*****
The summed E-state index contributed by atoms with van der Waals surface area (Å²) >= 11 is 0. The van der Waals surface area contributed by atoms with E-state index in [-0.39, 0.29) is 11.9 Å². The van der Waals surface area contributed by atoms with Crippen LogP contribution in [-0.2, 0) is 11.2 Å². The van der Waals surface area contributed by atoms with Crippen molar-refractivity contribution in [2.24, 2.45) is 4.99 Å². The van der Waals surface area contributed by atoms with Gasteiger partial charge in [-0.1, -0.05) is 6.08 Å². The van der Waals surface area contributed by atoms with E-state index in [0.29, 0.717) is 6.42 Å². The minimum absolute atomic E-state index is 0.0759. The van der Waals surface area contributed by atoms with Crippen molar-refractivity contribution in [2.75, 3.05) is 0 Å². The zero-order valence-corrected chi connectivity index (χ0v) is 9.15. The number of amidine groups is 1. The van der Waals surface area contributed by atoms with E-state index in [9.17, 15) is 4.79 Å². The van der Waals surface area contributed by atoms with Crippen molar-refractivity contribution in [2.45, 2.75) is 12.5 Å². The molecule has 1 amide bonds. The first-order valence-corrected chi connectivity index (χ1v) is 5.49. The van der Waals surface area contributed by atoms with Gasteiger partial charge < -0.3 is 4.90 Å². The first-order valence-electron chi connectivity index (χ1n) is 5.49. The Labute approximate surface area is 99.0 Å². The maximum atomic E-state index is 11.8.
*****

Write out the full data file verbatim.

The summed E-state index contributed by atoms with van der Waals surface area (Å²) >= 11 is 0. The van der Waals surface area contributed by atoms with E-state index in [-0.39, 0.29) is 11.9 Å². The van der Waals surface area contributed by atoms with Crippen LogP contribution in [-0.2, 0) is 11.2 Å². The van der Waals surface area contributed by atoms with Crippen molar-refractivity contribution in [2.24, 2.45) is 4.99 Å². The van der Waals surface area contributed by atoms with Gasteiger partial charge in [-0.1, -0.05) is 6.08 Å². The van der Waals surface area contributed by atoms with E-state index in [0.29, 0.717) is 6.42 Å². The minimum absolute atomic E-state index is 0.0759. The van der Waals surface area contributed by atoms with Crippen molar-refractivity contribution in [2.75, 3.05) is 0 Å². The zero-order valence-corrected chi connectivity index (χ0v) is 9.15. The number of amidine groups is 1. The van der Waals surface area contributed by atoms with E-state index in [9.17, 15) is 4.79 Å². The van der Waals surface area contributed by atoms with Crippen molar-refractivity contribution in [2.45, 2.75) is 12.5 Å². The molecule has 1 amide bonds. The first-order valence-corrected chi connectivity index (χ1v) is 5.49. The van der Waals surface area contributed by atoms with Gasteiger partial charge < -0.3 is 4.90 Å². The first-order valence-electron chi connectivity index (χ1n) is 5.49. The Labute approximate surface area is 99.0 Å². The maximum atomic E-state index is 11.8.